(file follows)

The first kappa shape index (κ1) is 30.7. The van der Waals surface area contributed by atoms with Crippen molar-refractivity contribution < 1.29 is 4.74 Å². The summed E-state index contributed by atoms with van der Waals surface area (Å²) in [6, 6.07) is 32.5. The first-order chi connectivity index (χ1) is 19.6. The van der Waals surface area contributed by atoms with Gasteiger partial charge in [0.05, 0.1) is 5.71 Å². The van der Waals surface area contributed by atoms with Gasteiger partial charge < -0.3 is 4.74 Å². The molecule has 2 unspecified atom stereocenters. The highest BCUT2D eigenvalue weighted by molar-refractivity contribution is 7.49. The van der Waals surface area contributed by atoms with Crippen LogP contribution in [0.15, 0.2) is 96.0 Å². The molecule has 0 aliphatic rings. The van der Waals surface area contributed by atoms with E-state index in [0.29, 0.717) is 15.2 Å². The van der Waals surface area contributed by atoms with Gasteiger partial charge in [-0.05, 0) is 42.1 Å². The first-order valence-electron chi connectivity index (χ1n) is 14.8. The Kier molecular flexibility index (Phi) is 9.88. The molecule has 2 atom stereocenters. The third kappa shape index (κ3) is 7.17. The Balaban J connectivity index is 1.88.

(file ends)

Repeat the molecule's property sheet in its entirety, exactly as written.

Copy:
The first kappa shape index (κ1) is 30.7. The van der Waals surface area contributed by atoms with Crippen molar-refractivity contribution < 1.29 is 4.74 Å². The summed E-state index contributed by atoms with van der Waals surface area (Å²) in [6, 6.07) is 32.5. The first-order chi connectivity index (χ1) is 19.6. The van der Waals surface area contributed by atoms with Gasteiger partial charge in [0.05, 0.1) is 5.71 Å². The van der Waals surface area contributed by atoms with Gasteiger partial charge < -0.3 is 4.74 Å². The molecule has 2 unspecified atom stereocenters. The highest BCUT2D eigenvalue weighted by molar-refractivity contribution is 7.49. The van der Waals surface area contributed by atoms with Crippen LogP contribution in [0.15, 0.2) is 96.0 Å². The molecule has 0 aliphatic rings. The van der Waals surface area contributed by atoms with E-state index in [0.29, 0.717) is 15.2 Å². The van der Waals surface area contributed by atoms with Gasteiger partial charge in [-0.05, 0) is 42.1 Å². The first-order valence-electron chi connectivity index (χ1n) is 14.8. The Kier molecular flexibility index (Phi) is 9.88. The molecule has 2 atom stereocenters. The third kappa shape index (κ3) is 7.17. The Balaban J connectivity index is 1.88.